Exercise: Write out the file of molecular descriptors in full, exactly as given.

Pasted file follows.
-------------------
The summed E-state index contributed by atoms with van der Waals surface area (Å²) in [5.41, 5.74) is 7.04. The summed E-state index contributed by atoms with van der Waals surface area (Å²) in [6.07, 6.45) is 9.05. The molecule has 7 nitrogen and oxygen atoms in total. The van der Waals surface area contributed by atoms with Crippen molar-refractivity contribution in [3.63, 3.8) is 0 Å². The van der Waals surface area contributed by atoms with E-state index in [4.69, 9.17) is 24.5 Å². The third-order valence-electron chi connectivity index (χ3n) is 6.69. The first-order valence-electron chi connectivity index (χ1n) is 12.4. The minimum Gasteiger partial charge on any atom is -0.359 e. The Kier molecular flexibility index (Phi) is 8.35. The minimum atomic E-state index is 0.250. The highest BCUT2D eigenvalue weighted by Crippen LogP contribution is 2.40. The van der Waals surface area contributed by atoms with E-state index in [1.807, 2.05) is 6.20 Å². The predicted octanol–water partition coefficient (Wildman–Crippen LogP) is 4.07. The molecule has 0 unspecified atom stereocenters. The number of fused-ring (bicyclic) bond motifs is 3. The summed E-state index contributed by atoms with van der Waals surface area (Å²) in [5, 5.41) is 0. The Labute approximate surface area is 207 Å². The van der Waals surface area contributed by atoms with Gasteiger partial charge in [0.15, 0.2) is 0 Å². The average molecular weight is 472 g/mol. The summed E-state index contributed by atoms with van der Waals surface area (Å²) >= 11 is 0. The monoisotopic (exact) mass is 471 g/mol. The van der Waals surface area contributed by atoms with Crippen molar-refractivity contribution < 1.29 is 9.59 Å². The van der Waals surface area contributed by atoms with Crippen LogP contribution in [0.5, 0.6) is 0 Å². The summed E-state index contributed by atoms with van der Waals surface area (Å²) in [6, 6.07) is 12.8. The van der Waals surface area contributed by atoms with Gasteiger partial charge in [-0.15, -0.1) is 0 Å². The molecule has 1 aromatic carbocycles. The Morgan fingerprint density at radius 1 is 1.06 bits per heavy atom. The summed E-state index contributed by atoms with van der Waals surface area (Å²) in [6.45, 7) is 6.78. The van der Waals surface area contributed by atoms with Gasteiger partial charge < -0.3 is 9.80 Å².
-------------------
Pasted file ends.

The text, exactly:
The summed E-state index contributed by atoms with van der Waals surface area (Å²) in [5.41, 5.74) is 7.04. The summed E-state index contributed by atoms with van der Waals surface area (Å²) in [6.07, 6.45) is 9.05. The molecule has 7 nitrogen and oxygen atoms in total. The van der Waals surface area contributed by atoms with Crippen molar-refractivity contribution in [3.63, 3.8) is 0 Å². The van der Waals surface area contributed by atoms with E-state index in [4.69, 9.17) is 24.5 Å². The third-order valence-electron chi connectivity index (χ3n) is 6.69. The first-order valence-electron chi connectivity index (χ1n) is 12.4. The minimum Gasteiger partial charge on any atom is -0.359 e. The Kier molecular flexibility index (Phi) is 8.35. The minimum atomic E-state index is 0.250. The highest BCUT2D eigenvalue weighted by Crippen LogP contribution is 2.40. The van der Waals surface area contributed by atoms with E-state index in [1.807, 2.05) is 6.20 Å². The predicted octanol–water partition coefficient (Wildman–Crippen LogP) is 4.07. The molecule has 0 unspecified atom stereocenters. The number of fused-ring (bicyclic) bond motifs is 3. The summed E-state index contributed by atoms with van der Waals surface area (Å²) in [5, 5.41) is 0. The Labute approximate surface area is 207 Å². The van der Waals surface area contributed by atoms with Gasteiger partial charge in [0.15, 0.2) is 0 Å². The average molecular weight is 472 g/mol. The summed E-state index contributed by atoms with van der Waals surface area (Å²) >= 11 is 0. The monoisotopic (exact) mass is 471 g/mol. The van der Waals surface area contributed by atoms with Crippen molar-refractivity contribution < 1.29 is 9.59 Å². The van der Waals surface area contributed by atoms with Crippen LogP contribution in [0.5, 0.6) is 0 Å². The summed E-state index contributed by atoms with van der Waals surface area (Å²) in [6, 6.07) is 12.8. The van der Waals surface area contributed by atoms with Gasteiger partial charge in [-0.15, -0.1) is 0 Å². The molecule has 1 aromatic carbocycles. The Morgan fingerprint density at radius 1 is 1.06 bits per heavy atom. The summed E-state index contributed by atoms with van der Waals surface area (Å²) in [6.45, 7) is 6.78. The van der Waals surface area contributed by atoms with Gasteiger partial charge < -0.3 is 9.80 Å².